And that is precisely where my journey with Jesus has led me… to go from the distant and detached, the unmoved and unaffected to the woman of compassion and joy and yes, at times grief, I am becoming in connection with others.
Where does that leave me?
For starters, I can no longer pride myself on my lack of tears. They now flow freely and sometimes inconveniently, I might add. I may still be able to work well under pressure, but now in the midst of the pressure I feel a deep connection to the people affected by the decisions I make. It’s overwhelming at times, painful at times, but always a sacred space for me to experience the help of the Holy Spirit. And I can no longer comfortably observe from afar what I once deemed the absurd messiness of loving others and being loved. My heart is now covered with the dirt and dust of heavy foot traffic. My soul is now full of fingerprints and smudge marks and carpet stains and worn out armrests from people I have welcomed in.
The messiness of humanity is messing with me, and I am better for it. To put it simply, I am affected by people and it’s having an effect on me.
I am affected by the man sitting next to me on the plane ride who is struggling to find meaning after a car accident has left him unable to continue the career he had built for the last twenty years. I am moved by his loss and his lost-ness, and still find myself regularly praying for him.
I am affected by my friend who at 39 years old is in many ways starting her life over again, hoping this second go will be much better than the first. I am inspired by her courage and full of hope for her future.
I am affected by my 3-year-old nephew who at the end of the day still wants to cuddle and laugh and giggle and whisper silly nonsense for a few minutes before saying “good night”. I am overwhelmed by his simple love and child-like faith.
I am affected by my new friend and her husband who after a miscarriage last year are praying and believing to get pregnant again. My heart is saddened by their struggle and at the same time confident this is not the end of their story.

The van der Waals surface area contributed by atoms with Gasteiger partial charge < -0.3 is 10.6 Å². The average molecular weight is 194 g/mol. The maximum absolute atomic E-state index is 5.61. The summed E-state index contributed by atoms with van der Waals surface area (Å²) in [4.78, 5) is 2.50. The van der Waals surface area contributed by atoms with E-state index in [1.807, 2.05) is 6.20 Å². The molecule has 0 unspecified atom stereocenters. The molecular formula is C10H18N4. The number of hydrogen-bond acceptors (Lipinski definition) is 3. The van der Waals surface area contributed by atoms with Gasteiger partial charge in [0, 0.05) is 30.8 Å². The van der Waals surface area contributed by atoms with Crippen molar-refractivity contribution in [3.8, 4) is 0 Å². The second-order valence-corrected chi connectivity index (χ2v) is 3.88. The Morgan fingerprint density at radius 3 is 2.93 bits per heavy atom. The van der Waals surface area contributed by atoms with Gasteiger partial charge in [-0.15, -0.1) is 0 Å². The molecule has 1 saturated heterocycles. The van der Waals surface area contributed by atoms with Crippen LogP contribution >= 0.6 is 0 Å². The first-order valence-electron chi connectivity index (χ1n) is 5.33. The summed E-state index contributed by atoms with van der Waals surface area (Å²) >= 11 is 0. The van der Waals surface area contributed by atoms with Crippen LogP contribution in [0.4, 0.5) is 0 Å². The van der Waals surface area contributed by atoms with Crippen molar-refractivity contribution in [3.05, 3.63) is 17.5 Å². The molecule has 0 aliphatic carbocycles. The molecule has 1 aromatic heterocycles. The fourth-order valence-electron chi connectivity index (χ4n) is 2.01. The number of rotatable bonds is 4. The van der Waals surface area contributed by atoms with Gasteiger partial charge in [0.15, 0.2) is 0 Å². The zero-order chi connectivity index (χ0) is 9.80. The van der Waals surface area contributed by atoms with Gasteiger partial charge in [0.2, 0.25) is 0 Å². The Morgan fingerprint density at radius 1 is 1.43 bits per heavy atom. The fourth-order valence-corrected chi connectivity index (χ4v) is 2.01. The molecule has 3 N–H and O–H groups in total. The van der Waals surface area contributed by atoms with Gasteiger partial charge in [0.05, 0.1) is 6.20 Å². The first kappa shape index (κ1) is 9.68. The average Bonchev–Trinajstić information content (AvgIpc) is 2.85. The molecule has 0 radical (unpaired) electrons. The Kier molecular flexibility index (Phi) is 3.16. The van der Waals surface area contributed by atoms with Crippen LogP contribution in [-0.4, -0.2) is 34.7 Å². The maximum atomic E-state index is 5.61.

I am affected by a girl named Gisele in Honduras, whose home I visited with Liberty Foundation, and as we sat in that small space in the middle of one of the poorest neighborhoods of Tegucigalpa, she began to cry and share how difficult it is to grow up without a father. Her tears gave birth to a deep conviction to do what I can and use what I have to make sure she knows she is not alone and not forgotten.
I am affected by my parents and my sister and every single time I hug them I secretly don’t want to let go. My heart wells up with gratitude and childhood memories flood my consciousness like the scent of a familiar and pleasant aroma reaching my nose.
I am affected by the entrepreneur I met who came out of great poverty to become successful on Wall Street and who now spends his spare time helping men in his community out of homelessness and into well paying jobs and better futures. He challenges me to believe in people and to draw out the best in them.
I am affected by the elderly couple holding hands and smiling at one another as they walk down my busy Brooklyn street. A smile forms on my face as I imagine my someday wrinkly and gray-haired self looking into my old husband’s eyes with content and joy.
I am affected by the missionary couple I met this past week who have given up so very much to care for physically and mentally disabled children in Africa. The way they love these children disregarded by so many gives me a greater glimpse of the love of God.
I am affected by new friends who cheered me on as I sang karaoke loudly and off key this past Friday. I am thankful for simple moments with good people full of laughter and nonsense.
I am affected. I am connected. And I am being changed. I am daring to care and the result is a revolution of an internal kind. And I am starting to understand the ramifications… All this daring to care is simply daring to become more like Jesus. Or perhaps it is more accurate to say, Jesus is using my interactions with people to make me into someone else, someone braver than I thought I could be. Braver and kinder.
I have along ways to go, but I have a feeling that as long as my heart stays open that even with all my flaws and shortcomings and failings, I will be able to say at the end of my life that I really lived. I don’t want to waste my life avoiding pain or numbing away feelings or abdicating my responsibility to others and staying so busy I excuse myself from vulnerability and intimacy. I want to be present. I want to see people and love them. I want to share in their pain and share in their joy. I want to give. I want to contribute. I want to win and lose, not independent of others but with others and for others. And most of all, I want Jesus to lead me in all of it. I want to be affected by Him in every way possible, connected to Him at all times possible and changed by Him in every area possible. I want to be with Jesus, and I want Him to teach me how to be with others. It’s brave. It’s daring. And my friends, it’s the only way to really truly live.